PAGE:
War tax resisters believe they have a civic obligation to throw a wrench into the gears of the war machine. It is a symbolic act, but when thousands of people join together it withdraws legitimacy from the government's conduct of the war.

Not all war tax resistors end up paying any/all of their backlogged taxes, interest and penalties. The National War Tax Resistance Coordinating Committee cites "Many tax refusers have prevented almost all collections from them, for periods ranging up to fifty years in the case of some of our older colleagues."

Also, understanding one's motives for War Tax Resistance may help to answer this question. Are you resisting war tax as a symbolic action, a statement of values, an act of disobedience, a way to redirect taxes for useful purposes, or another purpose?

5. How does one withhold taxes if they have automatic deductions from their salary throughout the year?

When a person begins a job with an employer, they are required to fill out a W-4 form which helps the IRS determine the amount to tax to be withheld from an employees wages or salary. Most War Tax Resisters include additional allowances into their W-4 forms in order to prevent withholding of the amount of tax they intend to resist. Anyone may fill out a new W-4 at any time, and must do so whenever her or his exemption status changes.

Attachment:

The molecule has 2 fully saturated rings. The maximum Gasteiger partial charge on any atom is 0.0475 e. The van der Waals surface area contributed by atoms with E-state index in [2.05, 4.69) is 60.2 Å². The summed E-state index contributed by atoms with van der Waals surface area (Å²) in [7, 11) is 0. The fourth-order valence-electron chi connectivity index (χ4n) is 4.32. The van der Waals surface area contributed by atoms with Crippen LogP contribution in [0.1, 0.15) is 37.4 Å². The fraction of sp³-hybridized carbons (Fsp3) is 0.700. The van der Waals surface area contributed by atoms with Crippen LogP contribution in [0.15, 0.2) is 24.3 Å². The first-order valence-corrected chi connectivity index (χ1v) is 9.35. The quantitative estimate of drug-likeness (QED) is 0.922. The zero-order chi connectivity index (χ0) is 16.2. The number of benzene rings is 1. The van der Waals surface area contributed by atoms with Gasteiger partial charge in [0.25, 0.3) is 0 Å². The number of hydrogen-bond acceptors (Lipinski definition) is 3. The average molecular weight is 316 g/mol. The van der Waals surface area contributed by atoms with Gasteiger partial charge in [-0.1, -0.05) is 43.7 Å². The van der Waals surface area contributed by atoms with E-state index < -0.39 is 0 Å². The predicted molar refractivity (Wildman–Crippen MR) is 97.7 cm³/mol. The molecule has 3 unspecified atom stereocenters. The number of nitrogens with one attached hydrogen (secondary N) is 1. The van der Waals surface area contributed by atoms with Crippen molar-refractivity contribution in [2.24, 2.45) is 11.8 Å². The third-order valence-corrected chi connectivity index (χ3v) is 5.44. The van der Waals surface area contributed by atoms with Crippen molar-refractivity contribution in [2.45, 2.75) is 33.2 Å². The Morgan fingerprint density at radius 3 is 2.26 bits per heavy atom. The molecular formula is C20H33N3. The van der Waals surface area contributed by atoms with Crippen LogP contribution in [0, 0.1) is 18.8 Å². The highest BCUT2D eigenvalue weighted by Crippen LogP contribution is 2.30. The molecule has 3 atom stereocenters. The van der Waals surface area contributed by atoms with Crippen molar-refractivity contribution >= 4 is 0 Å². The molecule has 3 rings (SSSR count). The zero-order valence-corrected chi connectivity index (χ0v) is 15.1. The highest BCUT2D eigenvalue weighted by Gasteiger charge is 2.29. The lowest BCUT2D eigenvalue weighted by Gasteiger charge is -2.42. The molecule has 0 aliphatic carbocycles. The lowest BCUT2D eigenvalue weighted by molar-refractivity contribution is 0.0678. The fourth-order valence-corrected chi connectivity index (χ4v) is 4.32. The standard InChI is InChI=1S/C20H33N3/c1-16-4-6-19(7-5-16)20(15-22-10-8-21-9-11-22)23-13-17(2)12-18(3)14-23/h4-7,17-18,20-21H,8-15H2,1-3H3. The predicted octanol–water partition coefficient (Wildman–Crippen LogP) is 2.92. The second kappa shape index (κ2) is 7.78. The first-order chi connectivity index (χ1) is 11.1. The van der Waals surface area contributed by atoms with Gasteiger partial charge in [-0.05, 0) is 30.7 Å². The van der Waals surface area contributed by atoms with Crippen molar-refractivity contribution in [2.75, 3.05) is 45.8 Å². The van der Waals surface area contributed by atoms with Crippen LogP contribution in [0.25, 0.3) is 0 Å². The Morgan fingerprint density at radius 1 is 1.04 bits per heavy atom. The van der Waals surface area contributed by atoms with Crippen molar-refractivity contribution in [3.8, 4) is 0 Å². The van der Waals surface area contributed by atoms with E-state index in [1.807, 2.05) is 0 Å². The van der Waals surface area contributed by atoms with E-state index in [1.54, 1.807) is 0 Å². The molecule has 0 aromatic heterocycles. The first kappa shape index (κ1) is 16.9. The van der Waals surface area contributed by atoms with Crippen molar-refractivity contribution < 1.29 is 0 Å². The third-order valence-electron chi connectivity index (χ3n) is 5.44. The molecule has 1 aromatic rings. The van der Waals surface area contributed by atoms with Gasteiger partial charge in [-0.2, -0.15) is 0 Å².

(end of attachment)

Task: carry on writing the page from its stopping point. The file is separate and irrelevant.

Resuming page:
Employees are responsible for the number of allowances that they claim on their W-4 forms. Therefore, employees are not required by law or etiquette to justify their allowances to employers. The law requires that only the W-4 form be filled out; you should not return the worksheet to your employer.
Employers can only reject a W-4 form if 1) a person has altered or added to any of the printed language on the W-4, or 2) a person has verbally communicated that s/he is claiming allowances or exemptions not permitted by the IRS rules. It is not advisable for a person to justify their war tax resistance claims to an employer.

Many War Tax Resistors choose to redirect the resisted taxes into projects that confirm with their conscious and serve the common good.